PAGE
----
31 December 2003
What a year this has been.
I could have predicted turning 50 it's a simple matter of doing the math but pretty much everything else has been something of a surprise.
I mean, I certainly wasn't planning on moving this year. And I definitely was shocked at the death of my younger sister.
There is perhaps less surprise in my perceived shift to the right; I think it's less a change in me than it is an increasing unwillingness to put up with people like this. The Sixties taught me to question authority; with the leftish notions of the day now enshrined as "mainstream," it seems only logical that I should question them as well. This is not to say that I'm willing to buy every last idea floated by the minions of Shrub Industries; I have learned, however, that very often the merit of a proposal can be determined simply by looking at the opposition, and said opposition, when it comes from my fellow Democrats, is too often shrill when it needs to be sharp.
But that's just politics, just one aspect of Life in the Teeming Milieu. What matters now is keeping up with the changes, and I find it sort of ironic that the changes are accelerating at precisely the time when I, older and greyer, am slowing down. Of course, it was always thus, and always will be. And the world isn't going to stop for me to opt out something else which it's taken me a long time to learn.
At fifty, I am arguably old. It will be noted that I didn't die before I got this way. Eventually, of course, I will; at the moment, though, it seems like a waste of time to think about it.
And that, too, is a change.
(Update, 2:20 pm, 4 January: In an effort to rid myself of multiple troll comments, I accidentally deleted this entire post. I have restored it from a backup copy and have reposted the original comments, though their time stamps won't match the originals.)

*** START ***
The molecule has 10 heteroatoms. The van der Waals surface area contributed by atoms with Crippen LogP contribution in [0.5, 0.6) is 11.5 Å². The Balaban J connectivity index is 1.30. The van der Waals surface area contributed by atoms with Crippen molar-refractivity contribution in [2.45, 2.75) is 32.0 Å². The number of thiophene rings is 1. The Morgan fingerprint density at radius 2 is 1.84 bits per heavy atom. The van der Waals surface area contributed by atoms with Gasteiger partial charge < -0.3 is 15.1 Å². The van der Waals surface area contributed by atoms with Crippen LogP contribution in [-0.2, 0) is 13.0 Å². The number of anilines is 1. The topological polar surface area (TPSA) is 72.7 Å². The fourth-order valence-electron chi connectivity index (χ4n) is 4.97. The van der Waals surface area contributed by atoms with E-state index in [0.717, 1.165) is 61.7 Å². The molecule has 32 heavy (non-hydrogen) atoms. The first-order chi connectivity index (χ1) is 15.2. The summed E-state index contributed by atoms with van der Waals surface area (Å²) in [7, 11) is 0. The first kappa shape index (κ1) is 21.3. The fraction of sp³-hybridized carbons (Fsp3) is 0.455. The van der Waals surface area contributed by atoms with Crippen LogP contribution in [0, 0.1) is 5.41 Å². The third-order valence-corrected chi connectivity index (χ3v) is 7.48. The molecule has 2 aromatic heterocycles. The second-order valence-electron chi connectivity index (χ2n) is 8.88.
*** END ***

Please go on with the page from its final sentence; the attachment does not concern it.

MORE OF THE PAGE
Posted at 8:00 AM to General Disinterest
What's gets me is that most youngsters live in the present (within the next weekend), while elder older folks tend to think ahead more and more as we approach the end. Seems like it should be vice versa.
I am one of the oddballs that finds value in aging, body woes and all. Instead of wondering about the "meaning of life", I am now content in my failure to comprehend it. I figure I'll "get it" just as I lose it.
There is much truth to the adage "You're only as old as you feel." To say that fifty is "old" is merely a reflection of one's personal identity with that age and nothing more. I read your "No Comment" and you're making yourself feel old with your mathematical equations "proving" how old you are. I, at fifty-two, have really never felt better nor have I looked better, to tell you the truth. Fifty is adolescence to the octogenarian; it's ancient to the teen; the bottom line is that age is the most relative of terms and the least kind to those who don't see it as such.
You moved. That's a huge step. Now, for the second half of your life, get up and move AROUND. There's an entire world out there ready to allow you the freedom to be as young as you want to be.
ps - You knew you wouldn't get sympathy from me.
"Second half"? I'm due for 100 years? The mortgage company will be happy to hear that, I'm sure. (They're counting on 79, anyway.)
But one thing is for sure: the more I sit, the harder it becomes to stand. A good argument for moving around all by itself.
Well, if you start THINKING "second half", you just might MAKE something near 100. If you keep referring to yourself as decrepit, then you might as well sign over the mortgage right now to Eternal Peace, Inc.
I feel better this year than I did last year at this time, for what it's worth.
Then again, this could be just an echo of George Burns: "I can do anything now I could do at eighteen, which shows you how pathetic I was at eighteen."
One thing is for sure: I'm too cheap to foist off the yardwork on someone else. :)
Me too :) It was tempting but when I added up how much I could spend on something else if I only took care of things myself that did it for me.